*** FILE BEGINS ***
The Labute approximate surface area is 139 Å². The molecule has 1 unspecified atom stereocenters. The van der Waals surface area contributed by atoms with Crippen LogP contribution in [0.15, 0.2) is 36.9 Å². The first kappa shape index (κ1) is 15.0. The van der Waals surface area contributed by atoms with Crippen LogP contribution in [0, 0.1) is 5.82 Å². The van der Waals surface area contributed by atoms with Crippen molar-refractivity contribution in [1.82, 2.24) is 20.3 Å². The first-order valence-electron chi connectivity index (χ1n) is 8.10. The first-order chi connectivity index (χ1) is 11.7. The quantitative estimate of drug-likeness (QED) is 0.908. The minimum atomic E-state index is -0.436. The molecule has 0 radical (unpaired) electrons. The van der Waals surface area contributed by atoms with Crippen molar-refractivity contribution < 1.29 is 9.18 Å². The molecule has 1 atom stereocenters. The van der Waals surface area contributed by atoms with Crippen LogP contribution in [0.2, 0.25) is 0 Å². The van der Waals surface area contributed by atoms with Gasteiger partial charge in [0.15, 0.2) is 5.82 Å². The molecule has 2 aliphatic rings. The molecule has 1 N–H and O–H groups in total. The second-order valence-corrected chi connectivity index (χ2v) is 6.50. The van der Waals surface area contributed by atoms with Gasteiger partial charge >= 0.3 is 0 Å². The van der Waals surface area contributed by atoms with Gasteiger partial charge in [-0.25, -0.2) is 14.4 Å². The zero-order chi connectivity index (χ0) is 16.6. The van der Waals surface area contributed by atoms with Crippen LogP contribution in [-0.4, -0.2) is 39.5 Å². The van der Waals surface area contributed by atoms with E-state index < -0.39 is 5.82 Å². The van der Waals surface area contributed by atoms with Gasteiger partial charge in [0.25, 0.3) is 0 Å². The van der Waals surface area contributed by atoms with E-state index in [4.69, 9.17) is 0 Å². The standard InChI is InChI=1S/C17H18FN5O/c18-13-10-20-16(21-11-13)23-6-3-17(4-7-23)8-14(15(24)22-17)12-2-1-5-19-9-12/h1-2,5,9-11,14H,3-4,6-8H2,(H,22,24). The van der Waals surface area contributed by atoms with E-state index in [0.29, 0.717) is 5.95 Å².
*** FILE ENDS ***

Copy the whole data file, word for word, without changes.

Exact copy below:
The Labute approximate surface area is 139 Å². The molecule has 1 unspecified atom stereocenters. The van der Waals surface area contributed by atoms with Crippen LogP contribution in [0.15, 0.2) is 36.9 Å². The first kappa shape index (κ1) is 15.0. The van der Waals surface area contributed by atoms with Crippen LogP contribution in [0, 0.1) is 5.82 Å². The van der Waals surface area contributed by atoms with Crippen molar-refractivity contribution in [1.82, 2.24) is 20.3 Å². The first-order valence-electron chi connectivity index (χ1n) is 8.10. The first-order chi connectivity index (χ1) is 11.7. The quantitative estimate of drug-likeness (QED) is 0.908. The minimum atomic E-state index is -0.436. The molecule has 0 radical (unpaired) electrons. The van der Waals surface area contributed by atoms with Crippen molar-refractivity contribution < 1.29 is 9.18 Å². The molecule has 1 atom stereocenters. The van der Waals surface area contributed by atoms with Crippen LogP contribution in [0.2, 0.25) is 0 Å². The van der Waals surface area contributed by atoms with Gasteiger partial charge in [0.15, 0.2) is 5.82 Å². The molecule has 2 aliphatic rings. The molecule has 1 N–H and O–H groups in total. The second-order valence-corrected chi connectivity index (χ2v) is 6.50. The van der Waals surface area contributed by atoms with Gasteiger partial charge >= 0.3 is 0 Å². The van der Waals surface area contributed by atoms with Gasteiger partial charge in [-0.25, -0.2) is 14.4 Å². The zero-order chi connectivity index (χ0) is 16.6. The van der Waals surface area contributed by atoms with Crippen LogP contribution in [-0.4, -0.2) is 39.5 Å². The van der Waals surface area contributed by atoms with E-state index < -0.39 is 5.82 Å². The van der Waals surface area contributed by atoms with Gasteiger partial charge in [0.25, 0.3) is 0 Å². The van der Waals surface area contributed by atoms with E-state index in [4.69, 9.17) is 0 Å². The standard InChI is InChI=1S/C17H18FN5O/c18-13-10-20-16(21-11-13)23-6-3-17(4-7-23)8-14(15(24)22-17)12-2-1-5-19-9-12/h1-2,5,9-11,14H,3-4,6-8H2,(H,22,24). The van der Waals surface area contributed by atoms with E-state index in [0.29, 0.717) is 5.95 Å².